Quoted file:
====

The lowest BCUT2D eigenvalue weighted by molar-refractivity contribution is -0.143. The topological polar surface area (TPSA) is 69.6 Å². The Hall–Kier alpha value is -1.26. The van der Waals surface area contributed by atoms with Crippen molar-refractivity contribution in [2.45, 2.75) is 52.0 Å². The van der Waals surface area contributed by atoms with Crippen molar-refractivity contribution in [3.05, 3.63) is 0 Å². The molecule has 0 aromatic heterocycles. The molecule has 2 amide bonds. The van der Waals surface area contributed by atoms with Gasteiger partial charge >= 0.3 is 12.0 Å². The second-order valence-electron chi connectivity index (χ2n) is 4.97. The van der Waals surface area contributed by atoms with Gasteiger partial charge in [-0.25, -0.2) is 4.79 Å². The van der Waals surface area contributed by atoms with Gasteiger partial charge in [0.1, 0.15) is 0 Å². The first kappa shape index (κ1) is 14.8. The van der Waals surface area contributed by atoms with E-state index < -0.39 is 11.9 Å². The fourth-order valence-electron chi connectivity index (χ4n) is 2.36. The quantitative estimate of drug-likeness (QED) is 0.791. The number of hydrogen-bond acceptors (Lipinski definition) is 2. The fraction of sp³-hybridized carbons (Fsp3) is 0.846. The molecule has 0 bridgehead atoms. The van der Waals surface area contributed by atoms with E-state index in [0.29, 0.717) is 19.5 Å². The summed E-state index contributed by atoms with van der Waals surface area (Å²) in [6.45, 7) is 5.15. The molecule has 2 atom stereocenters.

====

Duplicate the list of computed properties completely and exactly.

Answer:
The lowest BCUT2D eigenvalue weighted by molar-refractivity contribution is -0.143. The topological polar surface area (TPSA) is 69.6 Å². The Hall–Kier alpha value is -1.26. The van der Waals surface area contributed by atoms with Crippen molar-refractivity contribution in [2.45, 2.75) is 52.0 Å². The van der Waals surface area contributed by atoms with Crippen molar-refractivity contribution in [3.05, 3.63) is 0 Å². The molecule has 0 aromatic heterocycles. The molecule has 2 amide bonds. The van der Waals surface area contributed by atoms with Gasteiger partial charge >= 0.3 is 12.0 Å². The second-order valence-electron chi connectivity index (χ2n) is 4.97. The van der Waals surface area contributed by atoms with Gasteiger partial charge in [-0.25, -0.2) is 4.79 Å². The van der Waals surface area contributed by atoms with Gasteiger partial charge in [0.1, 0.15) is 0 Å². The first kappa shape index (κ1) is 14.8. The van der Waals surface area contributed by atoms with E-state index < -0.39 is 11.9 Å². The fourth-order valence-electron chi connectivity index (χ4n) is 2.36. The quantitative estimate of drug-likeness (QED) is 0.791. The number of hydrogen-bond acceptors (Lipinski definition) is 2. The fraction of sp³-hybridized carbons (Fsp3) is 0.846. The molecule has 0 bridgehead atoms. The van der Waals surface area contributed by atoms with E-state index in [0.29, 0.717) is 19.5 Å². The summed E-state index contributed by atoms with van der Waals surface area (Å²) in [6.45, 7) is 5.15. The molecule has 2 atom stereocenters.